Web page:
FG Plans to Stop Container Deposits, Puts Annual Costs to Importers at N1.7 billion

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• NIMASA DG assures deep blue project will address security concerns in maritime
• NPA, Presidential Task Team on Apapa Gridlock working to check overlapping functions, says Hadiza
The federal government has concluded plans to put an end to the payment of container deposits by the end of the first quarter of 2021.
Executive Secretary of Nigerian Shippers Council (NSC), Mr Hassan Bello, told newsmen Tuesday during the Meeting of Heads of Parastatals in Lagos that this was to save shippers the huge costs involved which he put at N1.7 billion annually.
Shippers are required by shipping companies to make a deposit of about N150,000 for containers leaving the ports which is expected to be refunded when the shipper returns the empty.
However, shippers find it extremely difficult getting the refund when the empty container is returned as it is either delayed or denied over flimsy excuses by the shipping companies.
It is estimated that billions of Naira of such deposits are still with the shipping companies even after the empty have been returned long ago.
Bello said that the amount paid as container deposits to shipping companies was adding heavily to the cost of doing business in the ports.
He disclosed that the NSC has been discussing with the National Insurance Corporation of Nigeria (NAICON) for the introduction of insurance cover to replace container deposit.
According to him, “Shippers pay N120,000 per container as the container deposit; that is about N1.7 billion every year and this is adding to the cost of doing business and this is not the fault of the shipper but because he cannot return the container within the specified time; the roads are clogged, the holding bays are not working; So, how can he bear that risks?
“We want indemnity system and we have already talked with NAICON; there must be insurance penetration. We could extend the marine insurance to cover containers. And by the first quarter of next year there will not be payment of containers’ deposit,”.
The Director-General of the Nigerian Maritime Administration and Safety Agency (NIMASA), Dr. Bashir Jamoh, also during the meeting assured that the deep blue project would take care of the issues of maritime security.
Jamoh said the meeting was concerned about addressing common areas of challenges in the sector, adding that introduction of a port community system is being considered.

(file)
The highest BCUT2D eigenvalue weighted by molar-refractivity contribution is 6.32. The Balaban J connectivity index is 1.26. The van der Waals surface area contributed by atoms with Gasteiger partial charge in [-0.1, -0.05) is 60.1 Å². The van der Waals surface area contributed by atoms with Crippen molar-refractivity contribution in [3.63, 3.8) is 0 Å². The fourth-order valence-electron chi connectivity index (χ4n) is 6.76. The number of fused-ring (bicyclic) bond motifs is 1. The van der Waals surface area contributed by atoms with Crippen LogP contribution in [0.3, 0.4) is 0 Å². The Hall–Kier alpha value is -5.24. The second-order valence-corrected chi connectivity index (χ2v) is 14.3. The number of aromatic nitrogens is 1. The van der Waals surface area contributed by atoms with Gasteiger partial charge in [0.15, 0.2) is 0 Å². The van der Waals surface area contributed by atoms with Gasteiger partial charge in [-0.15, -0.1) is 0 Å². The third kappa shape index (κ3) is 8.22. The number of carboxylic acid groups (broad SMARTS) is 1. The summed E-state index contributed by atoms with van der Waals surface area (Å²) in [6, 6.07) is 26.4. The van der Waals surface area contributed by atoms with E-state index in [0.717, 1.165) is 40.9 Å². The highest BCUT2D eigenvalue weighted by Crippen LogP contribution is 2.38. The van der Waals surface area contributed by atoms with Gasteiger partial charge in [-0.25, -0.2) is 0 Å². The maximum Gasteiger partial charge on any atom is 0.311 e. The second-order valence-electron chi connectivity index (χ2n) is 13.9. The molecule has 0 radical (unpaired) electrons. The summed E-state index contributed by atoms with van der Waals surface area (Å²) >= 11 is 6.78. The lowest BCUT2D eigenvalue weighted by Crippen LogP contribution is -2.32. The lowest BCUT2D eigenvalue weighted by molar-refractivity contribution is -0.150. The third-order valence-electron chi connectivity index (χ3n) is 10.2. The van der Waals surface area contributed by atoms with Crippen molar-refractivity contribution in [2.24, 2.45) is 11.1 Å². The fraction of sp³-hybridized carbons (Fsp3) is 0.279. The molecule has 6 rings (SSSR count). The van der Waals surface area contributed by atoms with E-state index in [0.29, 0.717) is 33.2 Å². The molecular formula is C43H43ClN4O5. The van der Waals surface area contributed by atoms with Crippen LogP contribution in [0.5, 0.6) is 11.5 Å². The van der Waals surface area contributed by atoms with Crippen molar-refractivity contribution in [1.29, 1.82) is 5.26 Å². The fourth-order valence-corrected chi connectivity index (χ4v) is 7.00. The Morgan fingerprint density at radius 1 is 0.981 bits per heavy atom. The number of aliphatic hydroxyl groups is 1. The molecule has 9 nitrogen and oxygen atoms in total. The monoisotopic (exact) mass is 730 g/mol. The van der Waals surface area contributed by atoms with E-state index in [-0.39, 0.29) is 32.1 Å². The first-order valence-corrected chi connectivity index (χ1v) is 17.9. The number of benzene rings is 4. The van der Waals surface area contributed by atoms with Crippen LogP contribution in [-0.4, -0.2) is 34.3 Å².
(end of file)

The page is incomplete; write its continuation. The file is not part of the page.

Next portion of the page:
He told newsmen, “Exactly one month ago, we commenced the meeting of the heads of maritime agencies to deliberate on a common area of challenges. Today, one of the issues discussed is the port community system. We have agreed to set up a committee that will look into the operationality of the port community system.
“We also discussed the 24 hours operation of our ports. We observed that port efficiency and effectiveness cannot be achieved without 24 hours port operation.
“We have also agreed that at the next meeting, we will have an action plan which will come with deliverables and key performance indicator to see how our ports will run on a 24 hours basis.
“The issue of multi-modal means of cargo evacuation was also discussed, and the National Inland Waterways Authority (NIWA) has been mandated to ensure professionalism in the movement of cargoes by barges”.
The Managing Director of the Nigerian Ports Authority (NPA), Ms Hadiza Bala-Usman, said her organization was doing everything possible to address the issue of gridlock in Apapa.
Hadiza disclosed that NPA was working with the Presidential Task Team on Apapa Gridlock to check the problem of overlapping functions.
Usman said, “I’m curious as to the specific areas where there has been a lack of cooperation between NPA and the presidential task force. What we sought to do with PTF is to identify that they have jurisdiction with the port access roads but not the ports. If there are any overlapping functions they would take actions to curb them. However, it is important for PTF to understand that the role of port operations still domiciles with the Nigerian Ports Authority.
“No matter what PTF does to address the traffic gridlock, if all port stakeholders and the government do not recognise the need to deploy multimodal transport system, the gridlock would remain.”

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